- In Python 2.5, the :keyword:`with` statement is only allowed when the
- ``with_statement`` feature has been enabled. It is always enabled in
- Python 2.6.
:pep:`0343` - The "with" statement
--- python/branches/py3k/Doc/reference/datamodel.rst (original)
+++ python/branches/py3k/Doc/reference/datamodel.rst Mon May 5 23:42:51 2008
@@ -510,10 +510,6 @@
An instance method object combines a class, a class instance and any
callable object (normally a user-defined function).
- .. versionchanged:: 2.6
- For 3.0 forward-compatibility, :attr:`im_func` is also available as
- :attr:`__func__`, and :attr:`im_self` as :attr:`__self__`.
single: __func__ (method attribute)
single: __self__ (method attribute)
--- python/branches/py3k/Doc/reference/lexical_analysis.rst (original)
+++ python/branches/py3k/Doc/reference/lexical_analysis.rst Mon May 5 23:42:51 2008
@@ -270,16 +270,20 @@
.. index:: identifier, name
Identifiers (also referred to as *names*) are described by the following lexical
The syntax of identifiers in Python is based on the Unicode standard annex
-UAX-31, with elaboration and changes as defined below.
+UAX-31, with elaboration and changes as defined below; see also :pep:`3131` for
Within the ASCII range (U+0001..U+007F), the valid characters for identifiers
-are the same as in Python 2.5; Python 3.0 introduces additional
-characters from outside the ASCII range (see :pep:`3131`). For other
-characters, the classification uses the version of the Unicode Character
-Database as included in the :mod:`unicodedata` module.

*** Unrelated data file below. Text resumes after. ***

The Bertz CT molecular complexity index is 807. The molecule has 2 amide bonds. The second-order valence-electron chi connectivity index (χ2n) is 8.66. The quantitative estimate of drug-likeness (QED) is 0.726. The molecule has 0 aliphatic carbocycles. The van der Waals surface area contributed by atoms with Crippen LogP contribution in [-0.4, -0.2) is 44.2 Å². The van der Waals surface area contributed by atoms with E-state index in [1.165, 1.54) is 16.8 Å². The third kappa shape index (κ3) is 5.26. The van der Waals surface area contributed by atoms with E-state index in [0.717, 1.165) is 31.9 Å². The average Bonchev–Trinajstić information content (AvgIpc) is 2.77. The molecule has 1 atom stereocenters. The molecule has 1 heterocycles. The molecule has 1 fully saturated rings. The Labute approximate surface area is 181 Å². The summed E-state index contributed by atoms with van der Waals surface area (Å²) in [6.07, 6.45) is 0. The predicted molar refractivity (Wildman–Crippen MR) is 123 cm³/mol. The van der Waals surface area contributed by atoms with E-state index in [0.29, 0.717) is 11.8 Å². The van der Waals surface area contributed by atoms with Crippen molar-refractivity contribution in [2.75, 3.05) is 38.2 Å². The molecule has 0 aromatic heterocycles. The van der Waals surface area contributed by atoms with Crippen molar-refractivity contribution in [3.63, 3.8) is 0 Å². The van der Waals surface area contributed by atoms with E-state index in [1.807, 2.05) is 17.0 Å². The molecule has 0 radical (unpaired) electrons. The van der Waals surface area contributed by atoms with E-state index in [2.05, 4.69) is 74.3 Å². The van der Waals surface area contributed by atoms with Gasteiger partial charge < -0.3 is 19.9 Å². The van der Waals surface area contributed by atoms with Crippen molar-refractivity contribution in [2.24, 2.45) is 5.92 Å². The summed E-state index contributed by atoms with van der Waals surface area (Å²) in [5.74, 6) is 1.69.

+are the same as in Python 2.x: the uppercase and lowercase letters ``A`` through
+``Z``, the underscore ``_`` and, except for the first character, the digits
+``0`` through ``9``.
+Python 3.0 introduces additional characters from outside the ASCII range (see
+:pep:`3131`). For these characters, the classification uses the version of the
+Unicode Character Database as included in the :mod:`unicodedata` module.
Identifiers are unlimited in length. Case is significant.
@@ -308,7 +312,6 @@
4.1 can be found at
-See :pep:`3131` for further details.
--- python/branches/py3k/Doc/reference/simple_stmts.rst (original)
+++ python/branches/py3k/Doc/reference/simple_stmts.rst Mon May 5 23:42:51 2008
@@ -480,7 +480,7 @@
pair: raising; exception
- raise_stmt: "raise" [`expression` ["," `expression` ["," `expression`]]]
+ raise_stmt: "raise" [`expression` ["from" `expression`]]
If no expressions are present, :keyword:`raise` re-raises the last exception
that was active in the current scope. If no exception is active in the current
@@ -498,24 +498,20 @@
.. index:: object: traceback
A traceback object is normally created automatically when an exception is raised
-and attached to it as the :attr:`__traceback__` attribute; however, you can set
-your own traceback using the :meth:`with_traceback` exception method, like so::
+and attached to it as the :attr:`__traceback__` attribute, which is writable.
+You can create an exception and set your own traceback in one step using the
+:meth:`with_traceback` exception method (which returns the same exception
+instance, with its traceback set to its argument), like so::
raise RuntimeError("foo occurred").with_traceback(tracebackobj)
-.. XXX document exception chaining
+.. XXX document exception chaining
The "from" clause is used for exception chaining, which is not documented yet.
Additional information on exceptions can be found in section :ref:`exceptions`,
and information about handling exceptions is in section :ref:`try`.
- :pep:`3109` - Raising exceptions in Python 3000
- Describes the differences in :keyword:`raise` statements between Python
- 2.x and 3.0.
--- python/branches/py3k/Doc/whatsnew/3.0.rst (original)
+++ python/branches/py3k/Doc/whatsnew/3.0.rst Mon May 5 23:42:51 2008
@@ -232,7 +232,8 @@
* PEP 3109: Raising exceptions. You must now use ``raise Exception(args)``
instead of ``raise Exception, args``.
-* PEP 3110: Catching exceptions.
+* PEP 3110: Catching exceptions. You must now use ``except SomeException as
+ identifier:`` instead of ``except Exception, identifier:``
* PEP 3134: Exception chaining. (The :attr:`__context__` feature from the PEP
hasn't been implemented yet in 3.0a2.)